Picking up on some of this language, litigants after Petrella began arguing that the Supreme Court had strictly barred any recovery for infringements occurring prior to three years before the date of filing, without exception, and that it had overruled or otherwise curtailed the discovery rule. District courts in the Ninth Circuit and elsewhere largely rejected this theory, deciding that because Petrella dealt with the availability of laches in cases within the three-year window, and because it expressly declined to pass on the question of the discovery rule, any statement regarding the availability of damages outside the window was either dicta or otherwise had no effect on the discovery rule. See Mavrix Photo, Inc. v. Rant Media Network, LLC, et al., No. CV 19-07270-DMG (AFMx), at *5-6 (C.D. Cal. Nov. 2, 2020); Menzel v. Scholastic, Inc., 2019 WL 6896145, at *5-6 (N.D. Cal. Dec. 18, 2019); D'Pergo Custom Guitars, Inc. v. Sweetwater Sound, Inc., No. 17-CV-747-LM, 2019 WL 188696, at *3 (D.N.H. Jan. 14, 2019); Mitchell v. Capitol Records, LLC, 287 F. Supp. 3d 673, 677-78 (W.D. Ky. 2017); Yue v. MSC Software Corp., No. 15-CV-05526-PJH, 2016 WL 3913001, at *1 (N.D. Cal. July 20, 2016); Oracle USA, Inc. v. Rimini St., Inc., No. 2:10-CV-00106-LRH, 2015 WL 5089779, at *6 (D. Nev. Aug. 27, 2015); Lefkowitz v. McGraw-Hill Glob. Educ. Holdings, LLC, 23 F. Supp. 3d 344, 357 (S.D.N.Y. 2014); Grant Heilman Photography, Inc. v. McGraw-Hill Companies, Inc., 28 F. Supp. 3d 399, 411 (E.D. Pa. 2014). Cf. Yue, 2016 WL 3913001, at *1 (“Some language in Petrella does appear to embrace an injury-rule analysis.”).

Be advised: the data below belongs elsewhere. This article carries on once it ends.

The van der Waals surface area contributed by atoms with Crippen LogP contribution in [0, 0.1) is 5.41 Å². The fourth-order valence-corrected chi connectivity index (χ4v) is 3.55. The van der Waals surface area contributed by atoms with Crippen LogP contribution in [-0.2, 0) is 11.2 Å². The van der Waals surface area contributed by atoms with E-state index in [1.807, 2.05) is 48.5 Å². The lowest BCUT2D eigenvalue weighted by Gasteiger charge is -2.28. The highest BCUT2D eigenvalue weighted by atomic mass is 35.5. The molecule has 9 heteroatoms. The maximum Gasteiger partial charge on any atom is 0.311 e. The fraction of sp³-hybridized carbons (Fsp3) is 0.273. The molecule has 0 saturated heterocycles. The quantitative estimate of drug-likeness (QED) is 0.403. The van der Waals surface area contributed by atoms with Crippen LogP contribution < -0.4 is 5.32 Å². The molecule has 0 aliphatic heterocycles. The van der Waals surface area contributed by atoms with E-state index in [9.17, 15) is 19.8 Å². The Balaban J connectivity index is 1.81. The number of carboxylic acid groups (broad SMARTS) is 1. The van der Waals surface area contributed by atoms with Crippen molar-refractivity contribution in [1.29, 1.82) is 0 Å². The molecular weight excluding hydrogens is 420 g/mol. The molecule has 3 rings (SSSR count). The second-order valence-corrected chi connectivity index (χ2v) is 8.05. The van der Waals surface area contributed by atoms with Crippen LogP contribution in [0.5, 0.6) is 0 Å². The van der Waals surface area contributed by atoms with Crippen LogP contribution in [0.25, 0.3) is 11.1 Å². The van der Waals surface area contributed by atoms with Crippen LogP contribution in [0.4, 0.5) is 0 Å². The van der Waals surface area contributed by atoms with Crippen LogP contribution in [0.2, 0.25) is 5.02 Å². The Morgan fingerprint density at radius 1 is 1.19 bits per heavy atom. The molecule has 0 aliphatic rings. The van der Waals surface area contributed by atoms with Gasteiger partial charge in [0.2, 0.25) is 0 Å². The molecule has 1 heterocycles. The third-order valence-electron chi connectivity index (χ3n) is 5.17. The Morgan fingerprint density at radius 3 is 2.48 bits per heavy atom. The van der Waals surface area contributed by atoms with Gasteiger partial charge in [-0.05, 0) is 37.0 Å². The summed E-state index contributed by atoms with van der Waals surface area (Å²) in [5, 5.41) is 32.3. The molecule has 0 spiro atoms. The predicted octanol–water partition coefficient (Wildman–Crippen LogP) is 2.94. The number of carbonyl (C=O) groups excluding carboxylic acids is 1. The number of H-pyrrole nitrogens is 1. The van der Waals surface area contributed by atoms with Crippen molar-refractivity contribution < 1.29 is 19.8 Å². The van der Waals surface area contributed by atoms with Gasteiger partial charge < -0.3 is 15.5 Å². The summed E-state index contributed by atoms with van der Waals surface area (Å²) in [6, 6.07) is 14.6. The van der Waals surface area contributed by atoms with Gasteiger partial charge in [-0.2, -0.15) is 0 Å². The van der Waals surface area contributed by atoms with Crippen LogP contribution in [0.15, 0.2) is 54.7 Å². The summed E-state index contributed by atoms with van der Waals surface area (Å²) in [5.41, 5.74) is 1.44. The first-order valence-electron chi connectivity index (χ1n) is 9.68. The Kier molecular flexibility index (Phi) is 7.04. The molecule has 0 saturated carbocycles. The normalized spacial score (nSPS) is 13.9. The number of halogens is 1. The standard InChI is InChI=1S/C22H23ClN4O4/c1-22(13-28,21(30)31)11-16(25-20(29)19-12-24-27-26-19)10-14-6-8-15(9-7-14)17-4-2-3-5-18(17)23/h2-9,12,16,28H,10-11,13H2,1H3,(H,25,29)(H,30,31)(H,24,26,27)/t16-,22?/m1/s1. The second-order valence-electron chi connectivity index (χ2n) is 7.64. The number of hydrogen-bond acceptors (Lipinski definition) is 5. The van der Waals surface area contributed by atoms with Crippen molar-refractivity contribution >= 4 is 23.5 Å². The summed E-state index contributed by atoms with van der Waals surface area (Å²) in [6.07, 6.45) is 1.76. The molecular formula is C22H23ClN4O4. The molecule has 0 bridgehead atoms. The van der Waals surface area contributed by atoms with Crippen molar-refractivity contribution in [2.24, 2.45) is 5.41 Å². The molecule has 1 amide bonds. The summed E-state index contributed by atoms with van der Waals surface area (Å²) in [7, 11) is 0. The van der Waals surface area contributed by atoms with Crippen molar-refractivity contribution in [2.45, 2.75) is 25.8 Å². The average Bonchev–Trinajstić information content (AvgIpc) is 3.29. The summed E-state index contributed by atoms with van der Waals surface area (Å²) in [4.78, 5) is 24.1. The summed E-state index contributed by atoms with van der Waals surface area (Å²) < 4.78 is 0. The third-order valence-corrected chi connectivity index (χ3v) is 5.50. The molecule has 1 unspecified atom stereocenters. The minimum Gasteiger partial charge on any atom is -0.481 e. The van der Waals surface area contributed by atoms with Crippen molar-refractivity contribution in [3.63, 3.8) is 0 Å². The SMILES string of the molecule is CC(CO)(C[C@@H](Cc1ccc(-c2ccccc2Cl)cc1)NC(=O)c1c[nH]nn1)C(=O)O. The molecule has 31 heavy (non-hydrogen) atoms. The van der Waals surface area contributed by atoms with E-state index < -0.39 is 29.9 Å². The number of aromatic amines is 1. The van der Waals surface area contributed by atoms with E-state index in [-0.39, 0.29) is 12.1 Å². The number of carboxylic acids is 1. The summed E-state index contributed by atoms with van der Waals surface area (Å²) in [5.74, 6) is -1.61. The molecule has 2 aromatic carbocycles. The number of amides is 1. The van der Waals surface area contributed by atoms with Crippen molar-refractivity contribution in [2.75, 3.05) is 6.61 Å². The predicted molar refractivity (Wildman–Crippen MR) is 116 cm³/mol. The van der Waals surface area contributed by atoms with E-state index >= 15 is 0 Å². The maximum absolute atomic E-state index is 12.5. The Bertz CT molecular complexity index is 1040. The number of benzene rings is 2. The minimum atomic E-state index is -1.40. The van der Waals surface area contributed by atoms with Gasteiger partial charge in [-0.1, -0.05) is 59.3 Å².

Some courts in the Southern District of New York, however, took a different approach. They interpreted Petrella to mean that while the discovery rule remains good law, plaintiffs are nonetheless barred from recovering for any infringing acts beyond the three-year window, regardless of when the plaintiff discovers the infringement. See Papazian v. Sony Music Entm't, No. 16-cv-7911, 2017 WL 4339662, at *4-5 (S.D.N.Y. Sept. 28, 2017); Wu v. John Wiley & Sons, Inc., No. 14 CIV. 6746 AKH AJP, 2015 WL 5254885, at *7 (S.D.N.Y. Sept. 10, 2015); Jose Luis Pelaez, Inc. v. McGraw-Hill Glob. Educ. Holdings LLC, 399 F. Supp. 3d 120, 135 (S.D.N.Y. 2019). For example, in Papazian, the court agreed that “the suggestion that the Supreme Court may favor the injury rule, without more, does not trump Second Circuit precedent” and that it therefore must “apply the Second Circuit's discovery rule until explicitly directed otherwise.” 2017 WL 4339662, at *4 (quoting Lefkowitz, 23 F. Supp. 3d at 357 n.11). Therefore, although Papazian filed suit in 2016 for infringements that ended in 2006, his claim was not time-barred because he could not have reasonably discovered them earlier. Id. at *1, 4. But noting that “the language in Petrella adopt[ed] the rolling approach” to the statute of limitations, the court also determined that “the clear and specific three-year limitation on damages under section 507(b) was necessary to the result in Petrella,” and so “Plaintiff cannot recover damages for infringing acts that occurred before October 10, 2013, three years before he filed his complaint.” Id. at *5-6. The court granted summary judgment in favor of the defendant. Id. at *6.